PC Pinocchios: Parents, children, and the metamorphosis tradition in science fiction

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Abstract

What viewer of 2001: A Space Odyssey (1968) can forget the moment when the computer HAL 9000 faces his death and sings "A Bicycle Built for Two"? The melody winds down as HAL loses consciousness. It is a poignant moment in which the technological creation, a conscious being whose increasing power we are supposed to fear, regresses to the point of his seemingly innocent creation. The melody reminds us that he was created like a child and sung to by a creator who must have deployed the song as, on the one hand, a recording test and, on the other, a nurturing lullaby. It is a moment that asks us to consider our parental responsibilities and changing relationships to the beings we create, whether organic or machine. In fact, the film asks us to consider the fine line between machine and organic creations through lyrical scenes in which the human characters wear and depend upon various technologies to eat, breathe, and move. The technological child is one that human beings create again and again, only to regard it with horror as it seizes the tools of the father and rises to power in a classic Promethean or Frankenstein plot. Suspicion of the technologies we spawn has become a folklore plotline in itself. A recent spoof of 2001 in the children's cartoon Recess (ABC/UPN, 1999-present) reveals that both parents and children are expected to identify with aspects of this story ("Schoolworld" episode). This plot has become a parable that seeks to teach parents and children to consider the mysteries of creationism and child development. But it also regards these mysteries with suspicion, asking us to consider the relationship between children and technology. Are our technological creations offspring that we shun because they threaten our authority and bring about our obsolescence? These questions are overtly addressed at the end of the introduction to AI: Artificial Intelligence (2001), adapted from Brian Aldiss's 1969 story "Super-Toys Last All Summer Long." In AI, David (Haley Joel Osment) is a cyberchild, programmed to love its parents but then rejected by them. The film posits the idea that, while we can create a simulated child with emotions and consciousness, it is much more difficult to find parents who can return a child's love and raise him or her with a proper sense of ethics, responsibility, and morality. The technological child evokes our sibling rivalry; once we recognize its independence as a created being, we seek to disconnect it. AI depicts the sibling rivalry between two children, one cyborg and created to love unconditionally, the other an organic child who looks partially cyborg due to assistive devices for walking. Who is the monster in this film? The father/programmer, the computer, or the human sibling, a symbol of the peer community that fears it? Frankenstein's creature, HAL, and Spielberg's artificial child are Adams of our genesis impulse. They are born in innocence and tragically engineered by environment to act in particularly monstrous ways. What does it mean to develop as a human being, these films ask? How have technological creations come to stand for our sentiments about universal patterns of child development, today's computer-aged children, and our own flaws as a parenting culture? It is perhaps not surprising that the dawn of the computer age features science-fiction films with the Frankenstein theme of a child surpassing the powers of the creator, who, like the divine being of Genesis, built it from clay, simulated flesh, or wires and electricity. The theme of development from tabula rasa to monster or outcast explains the genre's popularity with family audiences, particularly teenagers. In many films, machines simultaneously replace or threaten youth and mirror the concerns of both young people and their parents regarding human development. For example, in Disney's The Computer Wore Tennis Shoes (1969), a student, Dexter (Kurt Russell), merges with a computer and becomes intellectually gifted but forgets basic human values such as friendship. In Tron (1982), another Disney film, we encounter the cosmic battle between a corporate father figure and his progeny, both a computer that displaces its creator and a hacker whom the father has dispossessed because of the hacker's gaming skill. In WarGames (1983), a teen hacker is asked to develop a relationship with and reform a computer system that was created as a child substitute but has become monstrous and needs to recall the innocent play of early childhood. The restoration of a proper childhood is echoed in Terminator 2 (1991) and Warner Brothers' animated feature The Iron Giant (1999), both of which represent the computerized machine as a reprogrammable child that only needs the touch of a real child to learn how to play, feel, and respect life.1 Perhaps the most childlike cyborg of all is Data (Brent Spiner) of Star Trek's The Next Generation (syndication, 1987-1994). In Star Trek: Insurrection (1998), Data obtains lessons from a real child in how to play, something that these films feel is necessary to aid wholesome growth and human understanding. AI is only the logical culmination of the genre's testing ground for what makes a child-creature human and how we can resolve our conflicted feelings toward child development in the computer age, which seems to have robbed children of innocence and allowed them to surpass adults in skill, power, and authority. The theme of childlike machines and machinelike children is pervasive enough to justify what Mikel J. Koven calls a "motif spotting" methodology (2003, 183), the enumeration of traditional folklore motifs in what I see as the dynamic, modern storytelling of popular film. While the relation of film to traditional folk storytelling is a question for folklorists, as a children's literature critic, I feel that an analysis of pervasive motifs across cinematic and literary texts can illuminate ambiguities (particularly toward children) localized in our collective, cultural unconscious. In my view, the films that I discuss are coming-of-age tales that endlessly replay the power of the transformation folktale to capture our Western view of child development. Computer characters grow from a state of puppetry, given genesis but not freedom, to adulthood, which means determining their own destiny and understanding the meanings and responsibilities of being human-but not without growing pains that are experienced as monstrous. These science fiction films appropriate the traditional folkloric motifs of magical transformation (D0-D499), magic objects (D800-D1699), and creation of man (A1200-A1299) through the motif of inanimate objects coming to life. These narrative elements are common to folk-based stories of child development that have become staples of children's literature in such stories as Carlo Collodi's The Adventures of Pinocchio ([1881] 1996) and Margery Williams's The Velveteen Rabbit ([1922] 1958). As animals and folk heroes have traditionally functioned, toys are simultaneously child characters and more than children. They stand for children when they embark on journeys to understand their relationship to their creators and develop their own sense of consciousness and agency; characters undergo metamorphosis when they have explored and mastered what it means to be human.2 A tough adolescence typically intervenes in this quest for mastery. Science-fiction films have adopted the toy-folklore combination to express similar themes with computer progeny. While computer "children" function as folk heroes, exploring human development in the universal sense described by Donna Rosenberg (1997) in her collection of folktales for children, they also express our wonder at and fear of today's computer-age children, who threaten adults with obsolescence.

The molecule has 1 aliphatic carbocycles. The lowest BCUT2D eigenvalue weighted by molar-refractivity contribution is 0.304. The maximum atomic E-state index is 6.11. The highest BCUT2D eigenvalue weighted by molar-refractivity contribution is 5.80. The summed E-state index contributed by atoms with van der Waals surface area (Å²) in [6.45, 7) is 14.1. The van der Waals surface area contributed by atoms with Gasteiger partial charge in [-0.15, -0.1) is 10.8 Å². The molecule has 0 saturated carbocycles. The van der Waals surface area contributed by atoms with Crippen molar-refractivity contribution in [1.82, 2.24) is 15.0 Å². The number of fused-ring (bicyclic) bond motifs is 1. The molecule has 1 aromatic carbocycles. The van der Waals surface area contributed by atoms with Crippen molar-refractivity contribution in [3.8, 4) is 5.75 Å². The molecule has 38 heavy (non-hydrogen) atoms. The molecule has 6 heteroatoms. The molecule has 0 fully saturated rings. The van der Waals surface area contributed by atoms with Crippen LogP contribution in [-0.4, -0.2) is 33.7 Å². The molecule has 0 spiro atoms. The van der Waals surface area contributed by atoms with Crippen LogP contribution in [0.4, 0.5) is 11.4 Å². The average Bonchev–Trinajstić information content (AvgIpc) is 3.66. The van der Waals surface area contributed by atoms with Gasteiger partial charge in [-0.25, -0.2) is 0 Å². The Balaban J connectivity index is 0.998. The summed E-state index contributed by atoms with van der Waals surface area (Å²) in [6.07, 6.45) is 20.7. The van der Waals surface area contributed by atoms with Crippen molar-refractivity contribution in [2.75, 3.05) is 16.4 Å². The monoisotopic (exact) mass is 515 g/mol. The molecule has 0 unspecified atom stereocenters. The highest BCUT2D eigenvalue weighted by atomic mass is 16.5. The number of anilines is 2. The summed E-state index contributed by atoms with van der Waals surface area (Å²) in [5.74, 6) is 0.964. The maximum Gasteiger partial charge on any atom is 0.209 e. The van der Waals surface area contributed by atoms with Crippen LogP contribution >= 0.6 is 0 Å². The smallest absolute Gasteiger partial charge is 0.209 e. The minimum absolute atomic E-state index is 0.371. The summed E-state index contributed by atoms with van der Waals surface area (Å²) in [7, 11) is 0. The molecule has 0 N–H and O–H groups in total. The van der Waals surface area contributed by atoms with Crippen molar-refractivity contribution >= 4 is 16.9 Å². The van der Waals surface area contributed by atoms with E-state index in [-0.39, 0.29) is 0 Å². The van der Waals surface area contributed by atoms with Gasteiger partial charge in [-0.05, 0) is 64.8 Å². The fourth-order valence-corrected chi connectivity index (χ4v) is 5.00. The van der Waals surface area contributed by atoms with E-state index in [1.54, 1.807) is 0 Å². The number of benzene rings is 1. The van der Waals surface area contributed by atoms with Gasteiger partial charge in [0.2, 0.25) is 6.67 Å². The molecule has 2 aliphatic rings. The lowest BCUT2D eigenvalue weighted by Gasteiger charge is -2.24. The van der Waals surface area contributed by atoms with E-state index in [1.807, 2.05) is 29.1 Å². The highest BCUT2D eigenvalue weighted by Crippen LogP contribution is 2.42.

Original languageEnglish (US)
Title of host publicationFolklore/Cinema
Subtitle of host publicationPopular Film as Vernacular Culture
PublisherUtah State University Press
Pages74-92
Number of pages19
ISBN (Print)9780874216738
StatePublished - 2007

All Science Journal Classification (ASJC) codes

  • Arts and Humanities(all)
  • Social Sciences(all)